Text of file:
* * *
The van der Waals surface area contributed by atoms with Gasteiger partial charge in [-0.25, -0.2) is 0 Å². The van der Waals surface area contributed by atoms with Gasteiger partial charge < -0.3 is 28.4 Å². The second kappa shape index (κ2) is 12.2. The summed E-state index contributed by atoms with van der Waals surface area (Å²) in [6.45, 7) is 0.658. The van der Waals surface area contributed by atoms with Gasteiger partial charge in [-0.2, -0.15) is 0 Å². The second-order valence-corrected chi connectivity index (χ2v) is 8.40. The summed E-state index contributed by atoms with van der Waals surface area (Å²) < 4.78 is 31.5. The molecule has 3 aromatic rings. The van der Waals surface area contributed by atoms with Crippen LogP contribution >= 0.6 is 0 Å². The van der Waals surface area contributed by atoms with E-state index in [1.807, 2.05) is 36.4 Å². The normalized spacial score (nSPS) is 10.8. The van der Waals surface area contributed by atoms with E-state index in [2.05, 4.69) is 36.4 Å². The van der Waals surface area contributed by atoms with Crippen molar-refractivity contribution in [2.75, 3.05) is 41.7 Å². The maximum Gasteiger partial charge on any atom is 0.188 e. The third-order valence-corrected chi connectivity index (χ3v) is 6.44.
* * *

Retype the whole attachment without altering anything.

The van der Waals surface area contributed by atoms with Gasteiger partial charge in [-0.25, -0.2) is 0 Å². The van der Waals surface area contributed by atoms with Gasteiger partial charge < -0.3 is 28.4 Å². The second kappa shape index (κ2) is 12.2. The summed E-state index contributed by atoms with van der Waals surface area (Å²) in [6.45, 7) is 0.658. The van der Waals surface area contributed by atoms with Gasteiger partial charge in [-0.2, -0.15) is 0 Å². The second-order valence-corrected chi connectivity index (χ2v) is 8.40. The summed E-state index contributed by atoms with van der Waals surface area (Å²) < 4.78 is 31.5. The molecule has 3 aromatic rings. The van der Waals surface area contributed by atoms with Crippen LogP contribution >= 0.6 is 0 Å². The van der Waals surface area contributed by atoms with E-state index in [1.807, 2.05) is 36.4 Å². The normalized spacial score (nSPS) is 10.8. The van der Waals surface area contributed by atoms with E-state index in [2.05, 4.69) is 36.4 Å². The van der Waals surface area contributed by atoms with Crippen molar-refractivity contribution in [2.75, 3.05) is 41.7 Å². The maximum Gasteiger partial charge on any atom is 0.188 e. The third-order valence-corrected chi connectivity index (χ3v) is 6.44.